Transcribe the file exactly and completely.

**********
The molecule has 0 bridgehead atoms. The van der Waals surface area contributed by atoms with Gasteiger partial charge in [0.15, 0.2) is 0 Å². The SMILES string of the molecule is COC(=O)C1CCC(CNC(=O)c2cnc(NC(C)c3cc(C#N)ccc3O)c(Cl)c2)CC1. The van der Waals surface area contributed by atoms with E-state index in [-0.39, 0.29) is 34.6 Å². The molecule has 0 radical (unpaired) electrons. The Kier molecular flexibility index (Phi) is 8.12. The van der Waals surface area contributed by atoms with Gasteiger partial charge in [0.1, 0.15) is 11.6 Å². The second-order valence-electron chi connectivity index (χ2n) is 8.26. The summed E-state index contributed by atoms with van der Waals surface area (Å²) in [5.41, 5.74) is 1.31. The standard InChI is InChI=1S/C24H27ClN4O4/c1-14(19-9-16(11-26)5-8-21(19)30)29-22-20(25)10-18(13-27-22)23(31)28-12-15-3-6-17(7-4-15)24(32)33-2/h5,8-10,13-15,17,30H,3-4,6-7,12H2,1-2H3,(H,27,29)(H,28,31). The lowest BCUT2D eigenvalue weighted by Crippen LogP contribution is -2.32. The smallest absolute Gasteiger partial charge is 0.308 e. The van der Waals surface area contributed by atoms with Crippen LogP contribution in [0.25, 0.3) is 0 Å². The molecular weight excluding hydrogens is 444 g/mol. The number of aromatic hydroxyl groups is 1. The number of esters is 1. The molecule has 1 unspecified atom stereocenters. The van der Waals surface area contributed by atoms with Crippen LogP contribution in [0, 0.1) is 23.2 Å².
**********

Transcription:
The molecule has 0 bridgehead atoms. The van der Waals surface area contributed by atoms with Gasteiger partial charge in [0.15, 0.2) is 0 Å². The SMILES string of the molecule is COC(=O)C1CCC(CNC(=O)c2cnc(NC(C)c3cc(C#N)ccc3O)c(Cl)c2)CC1. The van der Waals surface area contributed by atoms with E-state index in [-0.39, 0.29) is 34.6 Å². The molecule has 0 radical (unpaired) electrons. The Kier molecular flexibility index (Phi) is 8.12. The van der Waals surface area contributed by atoms with Gasteiger partial charge in [0.1, 0.15) is 11.6 Å². The second-order valence-electron chi connectivity index (χ2n) is 8.26. The summed E-state index contributed by atoms with van der Waals surface area (Å²) in [5.41, 5.74) is 1.31. The standard InChI is InChI=1S/C24H27ClN4O4/c1-14(19-9-16(11-26)5-8-21(19)30)29-22-20(25)10-18(13-27-22)23(31)28-12-15-3-6-17(7-4-15)24(32)33-2/h5,8-10,13-15,17,30H,3-4,6-7,12H2,1-2H3,(H,27,29)(H,28,31). The lowest BCUT2D eigenvalue weighted by Crippen LogP contribution is -2.32. The smallest absolute Gasteiger partial charge is 0.308 e. The van der Waals surface area contributed by atoms with Crippen LogP contribution in [0.25, 0.3) is 0 Å². The molecular weight excluding hydrogens is 444 g/mol. The number of aromatic hydroxyl groups is 1. The number of esters is 1. The molecule has 1 unspecified atom stereocenters. The van der Waals surface area contributed by atoms with Crippen LogP contribution in [0, 0.1) is 23.2 Å².